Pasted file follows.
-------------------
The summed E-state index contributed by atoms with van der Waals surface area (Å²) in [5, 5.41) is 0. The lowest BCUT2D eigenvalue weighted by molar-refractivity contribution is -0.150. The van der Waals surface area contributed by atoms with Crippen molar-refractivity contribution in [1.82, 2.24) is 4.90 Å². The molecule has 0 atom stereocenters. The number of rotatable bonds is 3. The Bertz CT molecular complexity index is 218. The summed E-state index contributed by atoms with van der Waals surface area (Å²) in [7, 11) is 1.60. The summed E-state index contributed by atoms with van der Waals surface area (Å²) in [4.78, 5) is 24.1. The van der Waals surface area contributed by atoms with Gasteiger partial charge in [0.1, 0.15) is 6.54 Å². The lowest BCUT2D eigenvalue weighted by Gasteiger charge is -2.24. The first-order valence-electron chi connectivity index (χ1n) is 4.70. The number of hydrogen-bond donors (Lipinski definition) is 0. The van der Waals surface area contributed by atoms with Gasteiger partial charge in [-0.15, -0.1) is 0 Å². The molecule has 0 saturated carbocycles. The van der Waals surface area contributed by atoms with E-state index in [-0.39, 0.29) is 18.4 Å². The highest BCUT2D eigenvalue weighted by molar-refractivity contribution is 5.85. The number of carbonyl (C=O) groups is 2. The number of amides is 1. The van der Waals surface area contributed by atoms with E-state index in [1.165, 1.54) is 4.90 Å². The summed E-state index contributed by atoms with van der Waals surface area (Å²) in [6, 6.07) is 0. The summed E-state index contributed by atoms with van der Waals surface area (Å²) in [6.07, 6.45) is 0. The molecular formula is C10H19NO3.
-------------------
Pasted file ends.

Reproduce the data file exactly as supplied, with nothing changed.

The summed E-state index contributed by atoms with van der Waals surface area (Å²) in [5, 5.41) is 0. The lowest BCUT2D eigenvalue weighted by molar-refractivity contribution is -0.150. The van der Waals surface area contributed by atoms with Crippen molar-refractivity contribution in [1.82, 2.24) is 4.90 Å². The molecule has 0 atom stereocenters. The number of rotatable bonds is 3. The Bertz CT molecular complexity index is 218. The summed E-state index contributed by atoms with van der Waals surface area (Å²) in [7, 11) is 1.60. The summed E-state index contributed by atoms with van der Waals surface area (Å²) in [4.78, 5) is 24.1. The van der Waals surface area contributed by atoms with Gasteiger partial charge in [0.1, 0.15) is 6.54 Å². The lowest BCUT2D eigenvalue weighted by Gasteiger charge is -2.24. The first-order valence-electron chi connectivity index (χ1n) is 4.70. The number of hydrogen-bond donors (Lipinski definition) is 0. The van der Waals surface area contributed by atoms with Gasteiger partial charge in [-0.15, -0.1) is 0 Å². The molecule has 0 saturated carbocycles. The van der Waals surface area contributed by atoms with E-state index in [-0.39, 0.29) is 18.4 Å². The highest BCUT2D eigenvalue weighted by molar-refractivity contribution is 5.85. The number of carbonyl (C=O) groups is 2. The number of amides is 1. The van der Waals surface area contributed by atoms with E-state index in [1.165, 1.54) is 4.90 Å². The summed E-state index contributed by atoms with van der Waals surface area (Å²) in [6, 6.07) is 0. The summed E-state index contributed by atoms with van der Waals surface area (Å²) in [6.07, 6.45) is 0. The molecular formula is C10H19NO3.